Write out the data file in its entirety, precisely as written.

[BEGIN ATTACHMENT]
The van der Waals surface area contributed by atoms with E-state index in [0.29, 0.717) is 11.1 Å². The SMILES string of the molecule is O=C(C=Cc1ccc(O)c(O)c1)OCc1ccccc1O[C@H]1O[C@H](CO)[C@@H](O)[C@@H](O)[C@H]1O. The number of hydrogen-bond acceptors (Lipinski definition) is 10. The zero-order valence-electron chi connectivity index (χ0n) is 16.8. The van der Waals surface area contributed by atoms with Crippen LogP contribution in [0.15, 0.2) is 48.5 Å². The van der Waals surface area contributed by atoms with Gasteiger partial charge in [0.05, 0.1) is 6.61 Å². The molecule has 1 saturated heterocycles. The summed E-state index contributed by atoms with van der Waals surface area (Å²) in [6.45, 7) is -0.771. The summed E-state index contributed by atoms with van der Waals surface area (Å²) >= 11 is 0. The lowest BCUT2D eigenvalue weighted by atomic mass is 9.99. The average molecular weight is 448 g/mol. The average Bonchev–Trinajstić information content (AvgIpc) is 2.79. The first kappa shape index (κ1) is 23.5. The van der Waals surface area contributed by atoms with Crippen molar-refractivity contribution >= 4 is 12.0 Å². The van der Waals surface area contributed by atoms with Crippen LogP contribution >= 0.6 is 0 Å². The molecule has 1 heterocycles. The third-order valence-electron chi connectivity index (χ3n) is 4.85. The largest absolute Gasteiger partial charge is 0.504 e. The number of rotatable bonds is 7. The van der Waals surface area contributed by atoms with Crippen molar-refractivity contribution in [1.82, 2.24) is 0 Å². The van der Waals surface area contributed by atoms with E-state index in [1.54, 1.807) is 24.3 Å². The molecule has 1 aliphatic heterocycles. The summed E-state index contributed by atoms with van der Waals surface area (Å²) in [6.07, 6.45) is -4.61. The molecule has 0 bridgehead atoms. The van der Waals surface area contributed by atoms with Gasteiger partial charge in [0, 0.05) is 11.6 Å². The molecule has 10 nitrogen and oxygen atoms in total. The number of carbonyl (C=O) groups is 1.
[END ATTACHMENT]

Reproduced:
The van der Waals surface area contributed by atoms with E-state index in [0.29, 0.717) is 11.1 Å². The SMILES string of the molecule is O=C(C=Cc1ccc(O)c(O)c1)OCc1ccccc1O[C@H]1O[C@H](CO)[C@@H](O)[C@@H](O)[C@H]1O. The number of hydrogen-bond acceptors (Lipinski definition) is 10. The zero-order valence-electron chi connectivity index (χ0n) is 16.8. The van der Waals surface area contributed by atoms with Crippen LogP contribution in [0.15, 0.2) is 48.5 Å². The van der Waals surface area contributed by atoms with Gasteiger partial charge in [0.05, 0.1) is 6.61 Å². The molecule has 1 saturated heterocycles. The summed E-state index contributed by atoms with van der Waals surface area (Å²) in [6.45, 7) is -0.771. The summed E-state index contributed by atoms with van der Waals surface area (Å²) >= 11 is 0. The lowest BCUT2D eigenvalue weighted by atomic mass is 9.99. The average molecular weight is 448 g/mol. The average Bonchev–Trinajstić information content (AvgIpc) is 2.79. The first kappa shape index (κ1) is 23.5. The van der Waals surface area contributed by atoms with Crippen molar-refractivity contribution >= 4 is 12.0 Å². The van der Waals surface area contributed by atoms with Crippen LogP contribution >= 0.6 is 0 Å². The molecule has 1 heterocycles. The third-order valence-electron chi connectivity index (χ3n) is 4.85. The largest absolute Gasteiger partial charge is 0.504 e. The number of rotatable bonds is 7. The van der Waals surface area contributed by atoms with Crippen molar-refractivity contribution in [1.82, 2.24) is 0 Å². The van der Waals surface area contributed by atoms with E-state index in [1.54, 1.807) is 24.3 Å². The molecule has 1 aliphatic heterocycles. The summed E-state index contributed by atoms with van der Waals surface area (Å²) in [6.07, 6.45) is -4.61. The molecule has 0 bridgehead atoms. The van der Waals surface area contributed by atoms with Gasteiger partial charge in [0, 0.05) is 11.6 Å². The molecule has 10 nitrogen and oxygen atoms in total. The number of carbonyl (C=O) groups is 1.